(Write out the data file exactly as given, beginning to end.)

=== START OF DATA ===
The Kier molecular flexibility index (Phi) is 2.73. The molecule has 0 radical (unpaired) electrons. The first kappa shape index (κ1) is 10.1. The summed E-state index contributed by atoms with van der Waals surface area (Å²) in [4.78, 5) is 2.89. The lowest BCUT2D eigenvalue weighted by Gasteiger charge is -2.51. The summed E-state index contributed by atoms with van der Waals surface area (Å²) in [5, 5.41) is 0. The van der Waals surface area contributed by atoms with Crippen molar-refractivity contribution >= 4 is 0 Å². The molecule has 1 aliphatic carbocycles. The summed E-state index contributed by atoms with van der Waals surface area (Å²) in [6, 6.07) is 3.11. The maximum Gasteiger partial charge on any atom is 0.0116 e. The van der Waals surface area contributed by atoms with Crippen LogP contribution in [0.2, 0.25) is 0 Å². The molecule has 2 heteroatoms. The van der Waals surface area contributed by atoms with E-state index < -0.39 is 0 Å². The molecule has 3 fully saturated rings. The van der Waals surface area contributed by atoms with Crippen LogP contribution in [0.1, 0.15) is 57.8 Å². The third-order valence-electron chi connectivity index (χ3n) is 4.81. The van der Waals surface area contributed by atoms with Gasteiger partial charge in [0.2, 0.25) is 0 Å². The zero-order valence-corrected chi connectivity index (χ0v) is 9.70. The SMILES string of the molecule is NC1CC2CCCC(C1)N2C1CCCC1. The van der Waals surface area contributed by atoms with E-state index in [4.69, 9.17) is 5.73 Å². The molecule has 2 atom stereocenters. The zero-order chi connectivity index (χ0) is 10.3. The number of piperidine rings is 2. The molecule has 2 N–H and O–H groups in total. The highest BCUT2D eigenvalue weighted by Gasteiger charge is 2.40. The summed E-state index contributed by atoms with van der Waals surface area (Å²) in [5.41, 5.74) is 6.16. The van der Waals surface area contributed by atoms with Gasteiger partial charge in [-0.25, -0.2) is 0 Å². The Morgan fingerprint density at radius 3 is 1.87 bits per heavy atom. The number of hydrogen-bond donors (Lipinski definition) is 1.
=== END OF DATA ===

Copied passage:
The Kier molecular flexibility index (Phi) is 2.73. The molecule has 0 radical (unpaired) electrons. The first kappa shape index (κ1) is 10.1. The summed E-state index contributed by atoms with van der Waals surface area (Å²) in [4.78, 5) is 2.89. The lowest BCUT2D eigenvalue weighted by Gasteiger charge is -2.51. The summed E-state index contributed by atoms with van der Waals surface area (Å²) in [5, 5.41) is 0. The van der Waals surface area contributed by atoms with Crippen molar-refractivity contribution >= 4 is 0 Å². The molecule has 1 aliphatic carbocycles. The summed E-state index contributed by atoms with van der Waals surface area (Å²) in [6, 6.07) is 3.11. The maximum Gasteiger partial charge on any atom is 0.0116 e. The van der Waals surface area contributed by atoms with Crippen LogP contribution in [0.2, 0.25) is 0 Å². The molecule has 2 heteroatoms. The van der Waals surface area contributed by atoms with E-state index < -0.39 is 0 Å². The molecule has 3 fully saturated rings. The van der Waals surface area contributed by atoms with Crippen LogP contribution in [0.1, 0.15) is 57.8 Å². The third-order valence-electron chi connectivity index (χ3n) is 4.81. The van der Waals surface area contributed by atoms with Gasteiger partial charge in [0.2, 0.25) is 0 Å². The zero-order valence-corrected chi connectivity index (χ0v) is 9.70. The SMILES string of the molecule is NC1CC2CCCC(C1)N2C1CCCC1. The van der Waals surface area contributed by atoms with E-state index in [4.69, 9.17) is 5.73 Å². The molecule has 2 atom stereocenters. The zero-order chi connectivity index (χ0) is 10.3. The number of piperidine rings is 2. The molecule has 2 N–H and O–H groups in total. The highest BCUT2D eigenvalue weighted by Gasteiger charge is 2.40. The summed E-state index contributed by atoms with van der Waals surface area (Å²) in [5.41, 5.74) is 6.16. The van der Waals surface area contributed by atoms with Gasteiger partial charge in [-0.25, -0.2) is 0 Å². The Morgan fingerprint density at radius 3 is 1.87 bits per heavy atom. The number of hydrogen-bond donors (Lipinski definition) is 1.